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  • Liberation Psychology and Psychosocial Accompaniment with Mary Watkins, PhD

Liberation Psychology and Psychosocial Accompaniment with Mary Watkins, PhD

  • 18 Mar 2016
  • 5:15 PM - 7:00 PM
  • The Home of Dr. Deborah Schiller
  • 7

Registration


Registration is closed

Description


This presentation will offer a brief history of the emergence and development of liberation psychology. The implications of psychosocial accompaniment and collective trauma for clinical work will be highlighted. The presentation will provide context for a discussion about clinical practice in the public and private sectors.


Objectives:


At the conclusion of this program, participants will:

1) Discuss the implications of liberation psychology for clinical work;

2) Consider and discuss the implications of collective trauma on diagnoses and treatment;


3) Reflect and discuss on how psychosocial accompaniment would shift practitioners from private to public practice.


Timed Outline:

5:15-5:30 pm: Greet, sign in and socialize

5:30-5:35 pm: Introduction of speaker and opening remarks

5:35–6:45 pm: Presentation focusing on the above objectives

6:45-7:00 pm: Q&A and Evaluations


Directions to venue will be emailed with Registration.


1.5 CE hours available for California-licensed Psychologists, MFTs and LSCWs


CPA is co-sponsoring with the Santa Barbara Psychological Association. The California Psychological Association is approved by the American Psychological Association to sponsor continuing education for psychologists.  CPA maintains responsibility for this program and its contents. 


Important Notice: Those who attend the workshop and complete the CPA evaluation form will receive 1.5 continuing education credits. Please note that APA CE rules require that we only give credit to those who attend the entire workshop. Those arriving more than 15 minutes after the start time or leaving before the workshop is completed will not receive CE credits.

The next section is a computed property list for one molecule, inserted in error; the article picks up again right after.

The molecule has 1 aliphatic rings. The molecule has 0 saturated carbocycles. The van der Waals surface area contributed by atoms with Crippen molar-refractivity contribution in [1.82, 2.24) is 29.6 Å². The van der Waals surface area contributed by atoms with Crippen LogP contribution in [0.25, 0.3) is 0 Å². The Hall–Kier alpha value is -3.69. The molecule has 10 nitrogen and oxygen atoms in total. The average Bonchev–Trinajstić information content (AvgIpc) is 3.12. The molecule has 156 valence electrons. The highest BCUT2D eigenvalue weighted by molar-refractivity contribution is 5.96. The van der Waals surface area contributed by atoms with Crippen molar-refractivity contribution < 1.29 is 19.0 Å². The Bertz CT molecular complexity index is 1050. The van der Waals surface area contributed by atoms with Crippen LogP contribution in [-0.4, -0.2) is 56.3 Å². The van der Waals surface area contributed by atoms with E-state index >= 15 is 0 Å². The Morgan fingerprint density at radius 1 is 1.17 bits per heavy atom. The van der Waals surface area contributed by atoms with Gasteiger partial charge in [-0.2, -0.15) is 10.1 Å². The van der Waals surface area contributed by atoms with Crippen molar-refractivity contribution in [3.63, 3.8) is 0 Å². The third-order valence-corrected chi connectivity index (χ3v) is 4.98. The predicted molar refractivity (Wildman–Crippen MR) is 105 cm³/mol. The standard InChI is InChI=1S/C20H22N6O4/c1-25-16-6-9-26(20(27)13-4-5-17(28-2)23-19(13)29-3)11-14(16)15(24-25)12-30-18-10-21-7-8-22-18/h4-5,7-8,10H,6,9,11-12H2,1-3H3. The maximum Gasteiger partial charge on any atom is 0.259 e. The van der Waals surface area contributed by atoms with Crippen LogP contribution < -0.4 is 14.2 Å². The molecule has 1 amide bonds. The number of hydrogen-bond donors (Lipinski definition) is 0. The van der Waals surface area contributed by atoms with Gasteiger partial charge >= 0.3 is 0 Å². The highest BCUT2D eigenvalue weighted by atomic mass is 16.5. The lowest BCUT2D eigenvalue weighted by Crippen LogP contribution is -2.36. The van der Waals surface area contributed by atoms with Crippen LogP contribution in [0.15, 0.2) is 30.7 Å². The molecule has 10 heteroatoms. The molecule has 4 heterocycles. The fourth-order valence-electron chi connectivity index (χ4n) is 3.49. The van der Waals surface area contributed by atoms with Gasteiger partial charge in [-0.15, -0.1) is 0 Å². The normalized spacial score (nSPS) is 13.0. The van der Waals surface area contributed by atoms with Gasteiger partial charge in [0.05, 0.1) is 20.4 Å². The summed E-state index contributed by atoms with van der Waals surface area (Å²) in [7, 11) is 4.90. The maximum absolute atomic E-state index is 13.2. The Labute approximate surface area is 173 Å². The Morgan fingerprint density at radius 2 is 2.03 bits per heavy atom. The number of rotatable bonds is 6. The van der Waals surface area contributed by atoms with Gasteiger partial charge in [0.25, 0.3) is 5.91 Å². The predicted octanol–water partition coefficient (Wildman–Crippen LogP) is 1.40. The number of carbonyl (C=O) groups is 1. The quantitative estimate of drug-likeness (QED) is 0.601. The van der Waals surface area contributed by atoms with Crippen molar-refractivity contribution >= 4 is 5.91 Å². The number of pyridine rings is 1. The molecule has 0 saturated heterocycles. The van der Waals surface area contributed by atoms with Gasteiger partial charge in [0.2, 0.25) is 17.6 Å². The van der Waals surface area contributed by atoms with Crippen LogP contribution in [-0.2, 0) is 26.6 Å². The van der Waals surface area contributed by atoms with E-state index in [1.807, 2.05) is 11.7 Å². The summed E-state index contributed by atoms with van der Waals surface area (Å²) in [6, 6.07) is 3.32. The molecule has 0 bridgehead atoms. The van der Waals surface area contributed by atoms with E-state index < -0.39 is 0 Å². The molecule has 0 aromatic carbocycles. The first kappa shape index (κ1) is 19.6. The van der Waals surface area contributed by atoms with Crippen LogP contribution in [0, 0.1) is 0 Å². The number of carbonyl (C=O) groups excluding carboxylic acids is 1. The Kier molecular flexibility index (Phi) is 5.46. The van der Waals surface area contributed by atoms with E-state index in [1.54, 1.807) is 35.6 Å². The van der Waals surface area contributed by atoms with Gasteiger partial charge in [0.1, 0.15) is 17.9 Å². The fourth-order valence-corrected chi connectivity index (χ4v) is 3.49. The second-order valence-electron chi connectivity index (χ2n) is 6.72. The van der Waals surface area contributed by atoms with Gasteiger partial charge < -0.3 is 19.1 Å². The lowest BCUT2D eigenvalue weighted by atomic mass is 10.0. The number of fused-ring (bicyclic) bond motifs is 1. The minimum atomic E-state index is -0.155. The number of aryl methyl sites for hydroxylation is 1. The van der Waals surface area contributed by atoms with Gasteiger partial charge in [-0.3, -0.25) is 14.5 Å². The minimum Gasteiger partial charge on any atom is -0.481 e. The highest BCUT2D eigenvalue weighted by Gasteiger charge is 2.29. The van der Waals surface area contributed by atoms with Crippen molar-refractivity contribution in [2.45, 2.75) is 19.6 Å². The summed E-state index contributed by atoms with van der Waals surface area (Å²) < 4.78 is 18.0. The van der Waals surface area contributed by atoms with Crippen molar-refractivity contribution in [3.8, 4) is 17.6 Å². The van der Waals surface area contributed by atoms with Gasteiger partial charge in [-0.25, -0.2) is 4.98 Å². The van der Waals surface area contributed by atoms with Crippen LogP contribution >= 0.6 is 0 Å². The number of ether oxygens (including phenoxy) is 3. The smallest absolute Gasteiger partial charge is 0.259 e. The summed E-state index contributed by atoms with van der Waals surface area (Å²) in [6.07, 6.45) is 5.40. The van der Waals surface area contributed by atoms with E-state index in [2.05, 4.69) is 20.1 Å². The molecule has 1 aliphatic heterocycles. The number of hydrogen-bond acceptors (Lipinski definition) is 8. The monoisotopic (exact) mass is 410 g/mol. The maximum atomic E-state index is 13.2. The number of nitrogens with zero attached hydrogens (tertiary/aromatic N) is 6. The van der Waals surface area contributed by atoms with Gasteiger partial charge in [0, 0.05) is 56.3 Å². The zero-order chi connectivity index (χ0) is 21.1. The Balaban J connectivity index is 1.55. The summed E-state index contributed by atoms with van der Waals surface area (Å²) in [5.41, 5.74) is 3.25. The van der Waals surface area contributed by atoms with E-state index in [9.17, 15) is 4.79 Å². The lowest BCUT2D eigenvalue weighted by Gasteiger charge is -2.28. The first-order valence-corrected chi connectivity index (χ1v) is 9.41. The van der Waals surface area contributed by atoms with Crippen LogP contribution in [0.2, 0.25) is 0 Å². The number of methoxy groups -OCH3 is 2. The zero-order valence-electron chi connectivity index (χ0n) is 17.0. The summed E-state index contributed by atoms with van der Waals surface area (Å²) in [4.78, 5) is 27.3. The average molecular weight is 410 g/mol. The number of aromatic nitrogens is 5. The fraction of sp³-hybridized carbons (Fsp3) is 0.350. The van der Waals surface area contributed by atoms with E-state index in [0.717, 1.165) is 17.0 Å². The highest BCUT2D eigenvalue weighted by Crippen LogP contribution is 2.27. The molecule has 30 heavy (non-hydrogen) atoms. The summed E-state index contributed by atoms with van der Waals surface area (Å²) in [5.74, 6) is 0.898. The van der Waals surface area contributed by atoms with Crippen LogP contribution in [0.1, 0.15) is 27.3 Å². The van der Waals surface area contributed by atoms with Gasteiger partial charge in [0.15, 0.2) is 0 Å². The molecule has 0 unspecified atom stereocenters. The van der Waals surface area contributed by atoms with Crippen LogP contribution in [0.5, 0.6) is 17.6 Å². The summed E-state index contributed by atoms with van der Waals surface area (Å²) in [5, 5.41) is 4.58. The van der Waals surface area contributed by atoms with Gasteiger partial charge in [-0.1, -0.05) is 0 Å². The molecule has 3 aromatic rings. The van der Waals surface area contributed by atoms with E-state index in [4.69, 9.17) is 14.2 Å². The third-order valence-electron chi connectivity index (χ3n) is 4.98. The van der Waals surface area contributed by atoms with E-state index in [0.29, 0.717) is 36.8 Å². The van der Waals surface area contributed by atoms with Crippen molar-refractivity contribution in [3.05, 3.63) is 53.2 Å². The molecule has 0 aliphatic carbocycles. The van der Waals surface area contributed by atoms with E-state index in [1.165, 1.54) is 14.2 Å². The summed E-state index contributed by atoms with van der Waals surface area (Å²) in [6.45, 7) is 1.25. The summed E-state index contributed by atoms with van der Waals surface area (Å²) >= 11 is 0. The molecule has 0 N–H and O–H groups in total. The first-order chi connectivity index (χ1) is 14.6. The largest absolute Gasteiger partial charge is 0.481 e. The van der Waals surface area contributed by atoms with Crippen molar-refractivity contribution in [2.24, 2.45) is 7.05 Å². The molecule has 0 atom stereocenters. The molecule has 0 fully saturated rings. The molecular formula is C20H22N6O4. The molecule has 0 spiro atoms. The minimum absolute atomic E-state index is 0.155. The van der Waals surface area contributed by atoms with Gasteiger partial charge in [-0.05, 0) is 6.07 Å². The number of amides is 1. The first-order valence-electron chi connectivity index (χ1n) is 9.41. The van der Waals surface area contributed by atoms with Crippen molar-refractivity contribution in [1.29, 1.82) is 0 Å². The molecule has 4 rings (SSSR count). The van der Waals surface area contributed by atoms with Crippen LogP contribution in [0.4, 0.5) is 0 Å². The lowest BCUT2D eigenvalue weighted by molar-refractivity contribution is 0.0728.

Sincerely, 

SBCPA Continuing Education Committee


Attendees will be able to:

  • 1.   Identify ways to be active participants in their patients’ primary health care teams, being attuned to key preventive health strategies and learning ways to legally and ethically communicate with other healthcare professionals with this goal in mind.  
  • 2.   Become familiar with the biopsychosocial model of medical illness and develop a working understanding of the impact illness/injury can have on the individual and family.
  • 3.   Demonstrate specific ways in which inner strengths, resilience, and acceptance can be fostered in patients facing life-altering physical diagnoses through evidence-based psychotherapy.
  • 4.   Consider personal countertransference issues with respect to end of life issues and explore how these can be recognized and used in individual and family therapy.


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